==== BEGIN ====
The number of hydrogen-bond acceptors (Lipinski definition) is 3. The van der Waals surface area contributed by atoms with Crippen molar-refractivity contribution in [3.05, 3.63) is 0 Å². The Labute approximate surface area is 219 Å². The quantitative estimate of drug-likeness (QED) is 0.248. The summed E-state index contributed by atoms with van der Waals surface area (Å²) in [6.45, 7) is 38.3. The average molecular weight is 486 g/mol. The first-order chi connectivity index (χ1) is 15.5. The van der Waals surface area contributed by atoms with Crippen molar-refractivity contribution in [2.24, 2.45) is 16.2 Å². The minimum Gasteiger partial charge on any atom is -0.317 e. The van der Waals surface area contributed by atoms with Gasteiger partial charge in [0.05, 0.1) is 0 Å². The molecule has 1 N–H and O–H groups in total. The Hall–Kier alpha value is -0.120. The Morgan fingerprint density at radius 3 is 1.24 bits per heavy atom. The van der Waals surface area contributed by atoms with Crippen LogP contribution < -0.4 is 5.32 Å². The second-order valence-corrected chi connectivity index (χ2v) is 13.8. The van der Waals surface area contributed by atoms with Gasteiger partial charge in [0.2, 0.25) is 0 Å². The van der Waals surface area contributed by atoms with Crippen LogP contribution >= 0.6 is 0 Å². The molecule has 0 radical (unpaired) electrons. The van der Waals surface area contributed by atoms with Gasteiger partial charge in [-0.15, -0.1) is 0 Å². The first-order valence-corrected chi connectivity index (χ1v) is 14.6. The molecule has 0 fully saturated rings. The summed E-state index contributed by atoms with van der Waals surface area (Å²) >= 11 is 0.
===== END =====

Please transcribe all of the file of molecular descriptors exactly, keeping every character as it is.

The number of hydrogen-bond acceptors (Lipinski definition) is 3. The van der Waals surface area contributed by atoms with Crippen molar-refractivity contribution in [3.05, 3.63) is 0 Å². The Labute approximate surface area is 219 Å². The quantitative estimate of drug-likeness (QED) is 0.248. The summed E-state index contributed by atoms with van der Waals surface area (Å²) in [6.45, 7) is 38.3. The average molecular weight is 486 g/mol. The first-order chi connectivity index (χ1) is 15.5. The van der Waals surface area contributed by atoms with Crippen molar-refractivity contribution in [2.24, 2.45) is 16.2 Å². The minimum Gasteiger partial charge on any atom is -0.317 e. The van der Waals surface area contributed by atoms with Gasteiger partial charge in [0.05, 0.1) is 0 Å². The molecule has 1 N–H and O–H groups in total. The Hall–Kier alpha value is -0.120. The Morgan fingerprint density at radius 3 is 1.24 bits per heavy atom. The van der Waals surface area contributed by atoms with Crippen LogP contribution < -0.4 is 5.32 Å². The second-order valence-corrected chi connectivity index (χ2v) is 13.8. The van der Waals surface area contributed by atoms with Gasteiger partial charge in [0.2, 0.25) is 0 Å². The van der Waals surface area contributed by atoms with Crippen LogP contribution >= 0.6 is 0 Å². The molecule has 0 radical (unpaired) electrons. The van der Waals surface area contributed by atoms with Gasteiger partial charge in [-0.15, -0.1) is 0 Å². The first-order valence-corrected chi connectivity index (χ1v) is 14.6. The molecule has 0 fully saturated rings. The summed E-state index contributed by atoms with van der Waals surface area (Å²) >= 11 is 0.